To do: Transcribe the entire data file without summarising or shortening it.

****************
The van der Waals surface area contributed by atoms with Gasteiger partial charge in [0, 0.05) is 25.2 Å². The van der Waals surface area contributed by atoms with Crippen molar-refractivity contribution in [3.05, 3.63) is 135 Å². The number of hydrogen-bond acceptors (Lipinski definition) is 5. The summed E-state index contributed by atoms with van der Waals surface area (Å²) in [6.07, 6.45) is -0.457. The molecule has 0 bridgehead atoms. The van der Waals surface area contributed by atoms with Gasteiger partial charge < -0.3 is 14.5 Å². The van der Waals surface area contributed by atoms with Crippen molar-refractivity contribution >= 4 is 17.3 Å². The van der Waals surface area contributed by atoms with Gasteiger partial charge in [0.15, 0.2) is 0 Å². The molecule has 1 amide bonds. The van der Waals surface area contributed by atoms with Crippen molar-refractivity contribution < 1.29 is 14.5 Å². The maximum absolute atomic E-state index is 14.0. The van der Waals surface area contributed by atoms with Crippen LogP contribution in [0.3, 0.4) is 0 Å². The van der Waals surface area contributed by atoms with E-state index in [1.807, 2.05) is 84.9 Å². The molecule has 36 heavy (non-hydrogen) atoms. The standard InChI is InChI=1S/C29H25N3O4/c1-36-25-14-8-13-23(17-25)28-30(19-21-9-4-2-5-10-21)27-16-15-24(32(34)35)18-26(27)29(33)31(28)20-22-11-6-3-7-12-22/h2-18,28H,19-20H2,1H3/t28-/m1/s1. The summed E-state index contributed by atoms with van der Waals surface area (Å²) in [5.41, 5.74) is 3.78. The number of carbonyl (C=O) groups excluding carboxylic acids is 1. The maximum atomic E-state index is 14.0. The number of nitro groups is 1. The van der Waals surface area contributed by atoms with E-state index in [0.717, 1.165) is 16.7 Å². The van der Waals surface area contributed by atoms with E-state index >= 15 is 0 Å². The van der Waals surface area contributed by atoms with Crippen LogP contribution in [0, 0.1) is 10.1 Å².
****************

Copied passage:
The van der Waals surface area contributed by atoms with Gasteiger partial charge in [0, 0.05) is 25.2 Å². The van der Waals surface area contributed by atoms with Crippen molar-refractivity contribution in [3.05, 3.63) is 135 Å². The number of hydrogen-bond acceptors (Lipinski definition) is 5. The summed E-state index contributed by atoms with van der Waals surface area (Å²) in [6.07, 6.45) is -0.457. The molecule has 0 bridgehead atoms. The van der Waals surface area contributed by atoms with Gasteiger partial charge < -0.3 is 14.5 Å². The van der Waals surface area contributed by atoms with Crippen molar-refractivity contribution >= 4 is 17.3 Å². The van der Waals surface area contributed by atoms with Gasteiger partial charge in [0.15, 0.2) is 0 Å². The molecule has 1 amide bonds. The van der Waals surface area contributed by atoms with Crippen molar-refractivity contribution < 1.29 is 14.5 Å². The maximum absolute atomic E-state index is 14.0. The van der Waals surface area contributed by atoms with Crippen LogP contribution in [0.3, 0.4) is 0 Å². The van der Waals surface area contributed by atoms with E-state index in [1.807, 2.05) is 84.9 Å². The molecule has 36 heavy (non-hydrogen) atoms. The standard InChI is InChI=1S/C29H25N3O4/c1-36-25-14-8-13-23(17-25)28-30(19-21-9-4-2-5-10-21)27-16-15-24(32(34)35)18-26(27)29(33)31(28)20-22-11-6-3-7-12-22/h2-18,28H,19-20H2,1H3/t28-/m1/s1. The summed E-state index contributed by atoms with van der Waals surface area (Å²) in [5.41, 5.74) is 3.78. The number of carbonyl (C=O) groups excluding carboxylic acids is 1. The maximum atomic E-state index is 14.0. The number of nitro groups is 1. The van der Waals surface area contributed by atoms with E-state index in [0.717, 1.165) is 16.7 Å². The van der Waals surface area contributed by atoms with E-state index >= 15 is 0 Å². The van der Waals surface area contributed by atoms with Crippen LogP contribution in [0, 0.1) is 10.1 Å².